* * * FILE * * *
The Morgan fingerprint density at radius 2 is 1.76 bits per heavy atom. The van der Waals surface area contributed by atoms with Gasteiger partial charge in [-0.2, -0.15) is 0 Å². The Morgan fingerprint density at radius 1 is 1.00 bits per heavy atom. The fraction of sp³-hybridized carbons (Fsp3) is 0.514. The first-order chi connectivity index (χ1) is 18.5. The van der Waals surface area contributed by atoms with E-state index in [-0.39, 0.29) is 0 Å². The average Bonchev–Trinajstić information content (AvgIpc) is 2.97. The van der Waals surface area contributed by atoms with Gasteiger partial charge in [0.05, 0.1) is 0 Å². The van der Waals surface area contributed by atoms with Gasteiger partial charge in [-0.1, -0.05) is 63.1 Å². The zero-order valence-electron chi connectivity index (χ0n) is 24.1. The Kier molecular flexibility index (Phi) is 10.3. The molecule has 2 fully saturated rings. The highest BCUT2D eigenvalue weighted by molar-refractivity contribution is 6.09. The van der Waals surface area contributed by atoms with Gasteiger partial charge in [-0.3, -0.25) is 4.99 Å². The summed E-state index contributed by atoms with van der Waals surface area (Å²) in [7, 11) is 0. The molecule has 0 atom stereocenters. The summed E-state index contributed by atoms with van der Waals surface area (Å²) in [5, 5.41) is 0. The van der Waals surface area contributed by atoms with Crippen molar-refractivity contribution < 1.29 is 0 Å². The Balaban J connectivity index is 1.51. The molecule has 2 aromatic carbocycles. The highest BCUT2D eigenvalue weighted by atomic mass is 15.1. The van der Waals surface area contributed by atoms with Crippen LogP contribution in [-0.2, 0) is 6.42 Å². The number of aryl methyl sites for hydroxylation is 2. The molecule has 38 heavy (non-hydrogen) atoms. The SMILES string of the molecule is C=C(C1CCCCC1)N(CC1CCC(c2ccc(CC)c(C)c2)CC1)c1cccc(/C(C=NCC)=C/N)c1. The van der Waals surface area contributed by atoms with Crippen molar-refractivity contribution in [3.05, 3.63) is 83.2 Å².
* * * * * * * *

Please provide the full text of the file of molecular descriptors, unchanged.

The Morgan fingerprint density at radius 2 is 1.76 bits per heavy atom. The van der Waals surface area contributed by atoms with Gasteiger partial charge in [-0.2, -0.15) is 0 Å². The Morgan fingerprint density at radius 1 is 1.00 bits per heavy atom. The fraction of sp³-hybridized carbons (Fsp3) is 0.514. The first-order chi connectivity index (χ1) is 18.5. The van der Waals surface area contributed by atoms with E-state index in [-0.39, 0.29) is 0 Å². The average Bonchev–Trinajstić information content (AvgIpc) is 2.97. The van der Waals surface area contributed by atoms with Gasteiger partial charge in [0.05, 0.1) is 0 Å². The van der Waals surface area contributed by atoms with Gasteiger partial charge in [-0.1, -0.05) is 63.1 Å². The zero-order valence-electron chi connectivity index (χ0n) is 24.1. The Kier molecular flexibility index (Phi) is 10.3. The molecule has 2 fully saturated rings. The highest BCUT2D eigenvalue weighted by molar-refractivity contribution is 6.09. The van der Waals surface area contributed by atoms with Gasteiger partial charge in [-0.3, -0.25) is 4.99 Å². The summed E-state index contributed by atoms with van der Waals surface area (Å²) in [7, 11) is 0. The molecule has 0 atom stereocenters. The summed E-state index contributed by atoms with van der Waals surface area (Å²) in [5, 5.41) is 0. The van der Waals surface area contributed by atoms with Crippen molar-refractivity contribution < 1.29 is 0 Å². The Balaban J connectivity index is 1.51. The molecule has 2 aromatic carbocycles. The highest BCUT2D eigenvalue weighted by atomic mass is 15.1. The van der Waals surface area contributed by atoms with Crippen LogP contribution in [-0.2, 0) is 6.42 Å². The number of aryl methyl sites for hydroxylation is 2. The molecule has 38 heavy (non-hydrogen) atoms. The SMILES string of the molecule is C=C(C1CCCCC1)N(CC1CCC(c2ccc(CC)c(C)c2)CC1)c1cccc(/C(C=NCC)=C/N)c1. The van der Waals surface area contributed by atoms with Crippen molar-refractivity contribution in [3.05, 3.63) is 83.2 Å².